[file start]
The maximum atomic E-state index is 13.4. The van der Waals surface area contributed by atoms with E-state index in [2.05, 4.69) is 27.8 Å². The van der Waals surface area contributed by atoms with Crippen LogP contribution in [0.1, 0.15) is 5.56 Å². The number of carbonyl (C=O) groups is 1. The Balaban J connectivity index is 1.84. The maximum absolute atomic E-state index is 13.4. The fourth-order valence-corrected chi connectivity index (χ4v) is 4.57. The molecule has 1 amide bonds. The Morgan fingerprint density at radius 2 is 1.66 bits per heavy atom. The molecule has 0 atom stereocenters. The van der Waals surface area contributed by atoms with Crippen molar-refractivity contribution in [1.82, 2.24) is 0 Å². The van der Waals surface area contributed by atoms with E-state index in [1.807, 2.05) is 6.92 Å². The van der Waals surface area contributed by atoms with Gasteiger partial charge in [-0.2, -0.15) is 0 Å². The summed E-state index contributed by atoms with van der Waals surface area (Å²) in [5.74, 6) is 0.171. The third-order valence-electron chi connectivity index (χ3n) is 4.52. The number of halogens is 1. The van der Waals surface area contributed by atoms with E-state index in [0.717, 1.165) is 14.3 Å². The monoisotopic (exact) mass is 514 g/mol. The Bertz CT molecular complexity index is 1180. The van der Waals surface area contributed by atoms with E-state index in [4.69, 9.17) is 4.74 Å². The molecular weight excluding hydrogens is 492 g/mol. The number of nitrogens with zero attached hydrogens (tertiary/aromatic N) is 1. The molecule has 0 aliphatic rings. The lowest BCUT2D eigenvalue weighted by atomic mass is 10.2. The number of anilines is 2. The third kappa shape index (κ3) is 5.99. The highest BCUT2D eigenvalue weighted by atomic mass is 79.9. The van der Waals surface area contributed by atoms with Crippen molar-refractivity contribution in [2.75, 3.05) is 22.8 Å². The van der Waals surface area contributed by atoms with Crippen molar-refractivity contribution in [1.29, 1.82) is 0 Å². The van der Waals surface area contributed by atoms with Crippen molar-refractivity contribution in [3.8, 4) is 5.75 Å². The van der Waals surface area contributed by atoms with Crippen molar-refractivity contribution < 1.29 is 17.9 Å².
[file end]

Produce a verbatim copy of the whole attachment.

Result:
The maximum atomic E-state index is 13.4. The van der Waals surface area contributed by atoms with E-state index in [2.05, 4.69) is 27.8 Å². The van der Waals surface area contributed by atoms with Crippen LogP contribution in [0.1, 0.15) is 5.56 Å². The number of carbonyl (C=O) groups is 1. The Balaban J connectivity index is 1.84. The maximum absolute atomic E-state index is 13.4. The fourth-order valence-corrected chi connectivity index (χ4v) is 4.57. The molecule has 1 amide bonds. The Morgan fingerprint density at radius 2 is 1.66 bits per heavy atom. The molecule has 0 atom stereocenters. The van der Waals surface area contributed by atoms with Crippen molar-refractivity contribution in [1.82, 2.24) is 0 Å². The van der Waals surface area contributed by atoms with E-state index in [1.807, 2.05) is 6.92 Å². The van der Waals surface area contributed by atoms with Gasteiger partial charge in [-0.2, -0.15) is 0 Å². The summed E-state index contributed by atoms with van der Waals surface area (Å²) in [5.74, 6) is 0.171. The third-order valence-electron chi connectivity index (χ3n) is 4.52. The number of halogens is 1. The van der Waals surface area contributed by atoms with E-state index in [0.717, 1.165) is 14.3 Å². The monoisotopic (exact) mass is 514 g/mol. The Bertz CT molecular complexity index is 1180. The van der Waals surface area contributed by atoms with E-state index in [4.69, 9.17) is 4.74 Å². The molecular weight excluding hydrogens is 492 g/mol. The number of nitrogens with zero attached hydrogens (tertiary/aromatic N) is 1. The molecule has 0 aliphatic rings. The lowest BCUT2D eigenvalue weighted by atomic mass is 10.2. The number of anilines is 2. The third kappa shape index (κ3) is 5.99. The highest BCUT2D eigenvalue weighted by atomic mass is 79.9. The van der Waals surface area contributed by atoms with Crippen molar-refractivity contribution in [2.75, 3.05) is 22.8 Å². The van der Waals surface area contributed by atoms with Crippen molar-refractivity contribution in [1.29, 1.82) is 0 Å². The van der Waals surface area contributed by atoms with Crippen molar-refractivity contribution in [3.8, 4) is 5.75 Å². The van der Waals surface area contributed by atoms with Crippen molar-refractivity contribution < 1.29 is 17.9 Å².